Total revenue was $85.43 billion. Analysts were looking for a profit of 72 cents for the latest quarter with sales of $86.24 billion. The company said third-quarter earnings could be 59 cents to 63 cents a share, against the consensus target of 63 cents, but its full-year forecast bracketed the average expectation of $2.92. Wal-Mart dropped 55 cents, or 1.2%, to $44.55.
Another member of the Dow, Home Depot, earned $1.86 billion, or 90 cents a share, for the quarter ended July 30, up from $1.77 billion, or 83 cents a share, a year ago.
Excluding a charge, earnings were 93 cents a share, a penny ahead of the consensus estimate. Sales of $26.03 billion beat the $25.5 billion average forecast. Home Depot finished up $1.18, or 3.6%, to $34.44.
closed higher despite a recall of 4.1 million laptop-computer batteries made by
. The company said the batteries could overheat and create a fire hazard.
Dell rose 84 cents, or 4%, to $22.08. However, Dell is still down 26.3% for the year.
According to a report in the
New York Post
, Carl Icahn boosted his stake in
by more than 8% during the second quarter, fueling speculation the billionaire investor might resume his bid for changes at the company. The increase brings Icahn's stake to nearly $1 billion. Time Warner added 3 cents, or 0.2%, to $16.08.
Among other earnings,
posted third-quarter profits of $227 million, or 54 cents a share, more than doubling the year-ago results. Quarterly revenue increased to $1.45 billion from $1.24 billion last year. Excluding items, the company earned $195 million, or 46 cents a share, a nickel better than Wall Street expected. Agilent jumped by $2.65, or 9.3%, to $31.12.
closed higher after the retailer reported second-quarter income of $161 million, or 22 cents a share, up 19% from a year earlier. Results matched the Thomson First Call average estimate. Staples was up 12 cents, or 0.5%, to $23.65.
American Eagle Outfitters
reported second-quarter net income of $72 million, or 47 cents a share, up from $58 million, or 37 cents a share, a year ago. Results beat the average projection by a penny a share. American Eagle rose $1.69, or 4.9%, to $36.20.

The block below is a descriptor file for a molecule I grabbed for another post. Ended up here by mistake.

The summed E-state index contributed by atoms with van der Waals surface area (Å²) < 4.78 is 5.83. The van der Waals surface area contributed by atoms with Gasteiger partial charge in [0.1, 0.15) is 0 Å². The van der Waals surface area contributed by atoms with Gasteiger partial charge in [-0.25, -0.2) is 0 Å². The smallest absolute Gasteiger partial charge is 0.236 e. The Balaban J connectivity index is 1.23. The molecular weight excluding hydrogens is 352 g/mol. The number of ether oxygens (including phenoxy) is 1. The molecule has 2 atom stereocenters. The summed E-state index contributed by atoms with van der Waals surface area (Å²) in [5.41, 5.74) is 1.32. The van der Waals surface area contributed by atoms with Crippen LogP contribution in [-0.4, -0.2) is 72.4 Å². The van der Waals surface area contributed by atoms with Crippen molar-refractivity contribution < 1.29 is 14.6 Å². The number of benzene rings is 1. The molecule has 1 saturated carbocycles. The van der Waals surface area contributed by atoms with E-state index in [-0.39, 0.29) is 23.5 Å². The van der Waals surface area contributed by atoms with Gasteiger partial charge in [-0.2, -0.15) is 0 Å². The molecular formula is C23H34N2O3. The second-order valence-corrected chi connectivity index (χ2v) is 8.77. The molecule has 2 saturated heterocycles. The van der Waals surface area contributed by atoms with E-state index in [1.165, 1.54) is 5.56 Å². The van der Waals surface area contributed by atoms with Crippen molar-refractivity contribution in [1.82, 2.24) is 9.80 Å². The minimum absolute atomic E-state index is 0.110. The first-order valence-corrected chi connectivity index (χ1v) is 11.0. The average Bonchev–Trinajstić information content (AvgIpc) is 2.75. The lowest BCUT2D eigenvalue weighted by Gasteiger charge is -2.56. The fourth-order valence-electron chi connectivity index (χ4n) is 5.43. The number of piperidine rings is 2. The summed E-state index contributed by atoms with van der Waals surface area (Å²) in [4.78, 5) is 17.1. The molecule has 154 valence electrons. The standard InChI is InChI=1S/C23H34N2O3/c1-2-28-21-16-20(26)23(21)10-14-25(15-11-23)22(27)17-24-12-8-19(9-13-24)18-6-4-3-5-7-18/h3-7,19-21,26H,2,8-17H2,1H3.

In M&A activity,
said it will acquire
Delta & Pine Land
for $1.5 billion in cash, or $42 a share. Monsanto tacked on 39 cents, or 0.9%, at $45.56, while Delta & Pine Land surged 11.3%, to $40.34.
said it will sell its retail gas operations to
energy financial services arm for $710 million, plus working capital. The sale should be completed by the first quarter of 2007. Kinder Morgan was ahead by a penny to finish at $101. GE climbed 38 cents, or 1.2% to $33.20.
On the research front, Citigroup upgraded both
to buy from hold, citing the recent decline in airline stocks.
AMR gained 79 cents, or 4.1%, to $20.05. Southwest tacked on 55 cents, or 3.4%, to $16.99. Both gains propped up the Amex Airlines Index, which rose 2.1%.
Crude was lower by 48 cents to finish at $73.05 a barrel, as concerns eased over production. On Friday,
said it would continue oil production from the western side of Alaska's Prudhoe Bay field.
Global equity markets were mixed, with London's FTSE 100 up 0.5% to 5898 and Germany's Xetra DAX adding 1.5% to 5777. Japan's Nikkei gave back 0.3% to 15,816, and Hong Kong's Hang Seng was off 0.1% to 17,274.